Instructor pilot 1st Lt. Scot Ames Jr. and Renshi Uesaki of the Japanese Air Self-Defense Force died during a Feb. 19 training flight when their jet trainer hit the ground short of the runway at Montgomery Regional Airport in Alabama. The two were part of the 50th Flying Training Squadron, 14th Flying Training Wing, at Columbus Air Force Base in Mississippi.
The investigation report, which the Air Force posted online Thursday, said the pilots were trying to circle into the airport using the aircraft's instruments. But the T-38 was going faster than it was supposed to and undershot the final turn.
Ames told Uesaki to turn the aircraft to line up with the runway for a final approach and slow down, the report found. But the T-38 slowed below the appropriate final approach speed. Ames took control of the aircraft and put the throttles to maximum afterburner in an attempt to recover.
But by that point, the report said, the throttles had been idle for 18 seconds. The plane had slowed even further and was descending rapidly. It hit the ground approximately 1,800 feet from the runway at about 4:40 p.m., fatally injuring both pilots. Neither had attempted to eject.
The investigator concluded that Ames, who was on his first assignment as an instructor pilot, lost situational awareness on the final approach. He didn't realize in time that Uesaki had left the throttles idle for too long and did not react quickly enough to fix the dangerous situation that was unfolding, according to the report.
The report added that Uesaki contributed to the crash by becoming "task saturated" and placing, and then leaving, the throttles in idle.
The investigation report called this a highly unusual move for a student pilot to make in the T-38. Several instructor pilots told investigators "they would be very uncomfortable" if a student pilot put the throttles in idle at any point in the final turn of such an approach. Instructors typically keep a close eye on student pilots' throttle movements when close to the ground and stay ready to jump in quickly if a mistake is made, the report said.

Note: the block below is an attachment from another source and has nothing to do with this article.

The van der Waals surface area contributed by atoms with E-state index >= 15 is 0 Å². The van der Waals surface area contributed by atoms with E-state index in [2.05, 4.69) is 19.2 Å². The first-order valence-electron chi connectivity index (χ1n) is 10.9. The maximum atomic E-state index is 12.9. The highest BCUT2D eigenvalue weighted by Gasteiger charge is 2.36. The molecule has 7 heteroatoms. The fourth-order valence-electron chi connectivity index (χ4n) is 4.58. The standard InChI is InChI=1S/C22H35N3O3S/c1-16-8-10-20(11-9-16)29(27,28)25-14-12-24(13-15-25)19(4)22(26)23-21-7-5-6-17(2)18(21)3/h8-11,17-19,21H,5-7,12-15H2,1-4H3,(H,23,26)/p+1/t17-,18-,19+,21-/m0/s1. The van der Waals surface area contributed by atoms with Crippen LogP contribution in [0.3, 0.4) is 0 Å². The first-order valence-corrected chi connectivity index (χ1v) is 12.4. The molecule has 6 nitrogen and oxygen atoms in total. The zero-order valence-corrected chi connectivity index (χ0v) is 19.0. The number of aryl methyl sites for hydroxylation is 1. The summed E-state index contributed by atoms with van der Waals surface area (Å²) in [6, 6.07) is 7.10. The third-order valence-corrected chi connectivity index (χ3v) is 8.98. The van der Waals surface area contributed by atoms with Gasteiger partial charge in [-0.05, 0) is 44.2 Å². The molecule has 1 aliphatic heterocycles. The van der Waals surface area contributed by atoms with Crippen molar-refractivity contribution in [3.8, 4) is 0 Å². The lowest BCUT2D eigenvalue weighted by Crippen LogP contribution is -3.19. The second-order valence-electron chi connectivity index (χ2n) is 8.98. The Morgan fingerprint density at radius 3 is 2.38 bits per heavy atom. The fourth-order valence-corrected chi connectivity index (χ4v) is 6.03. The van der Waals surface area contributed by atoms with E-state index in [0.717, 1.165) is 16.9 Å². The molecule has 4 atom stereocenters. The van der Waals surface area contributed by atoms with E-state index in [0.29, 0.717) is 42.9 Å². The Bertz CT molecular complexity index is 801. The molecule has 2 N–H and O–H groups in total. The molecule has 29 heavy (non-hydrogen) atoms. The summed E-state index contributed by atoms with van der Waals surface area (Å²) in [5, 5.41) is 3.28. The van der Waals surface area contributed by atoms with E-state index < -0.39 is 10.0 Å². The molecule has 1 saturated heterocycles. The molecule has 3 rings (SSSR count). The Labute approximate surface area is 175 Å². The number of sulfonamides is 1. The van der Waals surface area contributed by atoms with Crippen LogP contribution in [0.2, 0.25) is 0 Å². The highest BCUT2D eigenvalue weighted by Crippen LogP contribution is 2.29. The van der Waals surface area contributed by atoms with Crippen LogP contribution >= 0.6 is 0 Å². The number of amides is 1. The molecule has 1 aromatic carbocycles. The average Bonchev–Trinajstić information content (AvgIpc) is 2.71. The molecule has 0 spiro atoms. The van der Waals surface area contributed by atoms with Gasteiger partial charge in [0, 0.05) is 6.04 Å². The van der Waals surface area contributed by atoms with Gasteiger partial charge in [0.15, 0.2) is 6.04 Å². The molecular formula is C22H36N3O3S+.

Ames was well-respected by his leaders and colleagues as one of the best first-assignment instructor pilots in the squadron, the report said. But due to a winter storm, he had not flown for nine days before the fatal flight.
Witnesses told investigators that after the nine-day break, Ames was rested and excited to fly the mission, which would have continued on to Tallahassee International Airport in Florida.
But some uncharacteristic irregularities during mission planning and ground operations suggested Ames "may also have lost some amount of proficiency in the days he was out of the cockpit," the report added.
He wasn't present for the weather briefing before the flight, didn't calculate how much extra fuel would be needed to reach an alternate airfield if weather prevented them from safely reaching Tallahassee, and didn't realize the aircraft -- which had just had an engine replaced -- should have flown a local flight before the "cross-country" training sortie to another base, the report found.
Those mistakes didn't directly contribute to the crash, according to the report, but they point to Ames' "lack of attention to detail" the day of the crash, and a possible lack of appreciation for the risk involved in the student cross-country mission.